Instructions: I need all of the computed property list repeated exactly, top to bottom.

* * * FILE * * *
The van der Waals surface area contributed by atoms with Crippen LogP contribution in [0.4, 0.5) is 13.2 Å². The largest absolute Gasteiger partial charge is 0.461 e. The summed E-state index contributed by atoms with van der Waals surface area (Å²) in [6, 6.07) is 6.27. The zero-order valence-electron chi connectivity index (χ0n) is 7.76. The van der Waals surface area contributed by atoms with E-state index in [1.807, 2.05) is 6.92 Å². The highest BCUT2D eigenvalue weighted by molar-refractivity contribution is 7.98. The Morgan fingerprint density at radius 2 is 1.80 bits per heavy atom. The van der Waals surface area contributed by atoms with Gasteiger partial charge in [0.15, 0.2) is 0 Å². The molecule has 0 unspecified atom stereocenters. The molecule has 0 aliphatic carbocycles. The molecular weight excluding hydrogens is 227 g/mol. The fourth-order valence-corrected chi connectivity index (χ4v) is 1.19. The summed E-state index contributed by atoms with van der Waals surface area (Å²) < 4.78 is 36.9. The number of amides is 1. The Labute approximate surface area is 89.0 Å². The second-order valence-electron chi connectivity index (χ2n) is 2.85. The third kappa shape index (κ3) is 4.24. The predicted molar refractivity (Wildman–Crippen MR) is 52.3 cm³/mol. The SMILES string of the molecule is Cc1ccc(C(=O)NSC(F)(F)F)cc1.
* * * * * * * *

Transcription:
The van der Waals surface area contributed by atoms with Crippen LogP contribution in [0.4, 0.5) is 13.2 Å². The largest absolute Gasteiger partial charge is 0.461 e. The summed E-state index contributed by atoms with van der Waals surface area (Å²) in [6, 6.07) is 6.27. The zero-order valence-electron chi connectivity index (χ0n) is 7.76. The van der Waals surface area contributed by atoms with E-state index in [1.807, 2.05) is 6.92 Å². The highest BCUT2D eigenvalue weighted by molar-refractivity contribution is 7.98. The Morgan fingerprint density at radius 2 is 1.80 bits per heavy atom. The van der Waals surface area contributed by atoms with Gasteiger partial charge in [0.15, 0.2) is 0 Å². The molecule has 0 unspecified atom stereocenters. The molecule has 0 aliphatic carbocycles. The molecular weight excluding hydrogens is 227 g/mol. The fourth-order valence-corrected chi connectivity index (χ4v) is 1.19. The summed E-state index contributed by atoms with van der Waals surface area (Å²) < 4.78 is 36.9. The number of amides is 1. The Labute approximate surface area is 89.0 Å². The second-order valence-electron chi connectivity index (χ2n) is 2.85. The third kappa shape index (κ3) is 4.24. The predicted molar refractivity (Wildman–Crippen MR) is 52.3 cm³/mol. The SMILES string of the molecule is Cc1ccc(C(=O)NSC(F)(F)F)cc1.